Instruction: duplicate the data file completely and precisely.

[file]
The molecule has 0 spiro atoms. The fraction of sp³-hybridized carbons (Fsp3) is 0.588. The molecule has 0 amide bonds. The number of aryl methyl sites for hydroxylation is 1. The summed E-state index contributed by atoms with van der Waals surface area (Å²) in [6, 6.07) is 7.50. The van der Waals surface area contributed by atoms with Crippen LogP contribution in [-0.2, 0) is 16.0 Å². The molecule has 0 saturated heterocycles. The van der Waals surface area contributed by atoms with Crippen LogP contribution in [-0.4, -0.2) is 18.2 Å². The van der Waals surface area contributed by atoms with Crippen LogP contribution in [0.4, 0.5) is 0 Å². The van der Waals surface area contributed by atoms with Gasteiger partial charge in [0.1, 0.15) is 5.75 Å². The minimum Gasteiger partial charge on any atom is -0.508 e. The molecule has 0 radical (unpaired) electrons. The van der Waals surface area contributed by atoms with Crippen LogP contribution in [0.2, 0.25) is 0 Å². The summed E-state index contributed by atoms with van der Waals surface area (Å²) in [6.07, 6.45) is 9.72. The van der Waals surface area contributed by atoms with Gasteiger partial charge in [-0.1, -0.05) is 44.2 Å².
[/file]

The molecule has 0 spiro atoms. The fraction of sp³-hybridized carbons (Fsp3) is 0.588. The molecule has 0 amide bonds. The number of aryl methyl sites for hydroxylation is 1. The summed E-state index contributed by atoms with van der Waals surface area (Å²) in [6, 6.07) is 7.50. The van der Waals surface area contributed by atoms with Crippen LogP contribution in [-0.2, 0) is 16.0 Å². The molecule has 0 saturated heterocycles. The van der Waals surface area contributed by atoms with Crippen LogP contribution in [-0.4, -0.2) is 18.2 Å². The van der Waals surface area contributed by atoms with Crippen LogP contribution in [0.4, 0.5) is 0 Å². The van der Waals surface area contributed by atoms with Gasteiger partial charge in [0.1, 0.15) is 5.75 Å². The minimum Gasteiger partial charge on any atom is -0.508 e. The molecule has 0 radical (unpaired) electrons. The van der Waals surface area contributed by atoms with Crippen LogP contribution in [0.2, 0.25) is 0 Å². The summed E-state index contributed by atoms with van der Waals surface area (Å²) in [6.07, 6.45) is 9.72. The van der Waals surface area contributed by atoms with Gasteiger partial charge in [-0.1, -0.05) is 44.2 Å².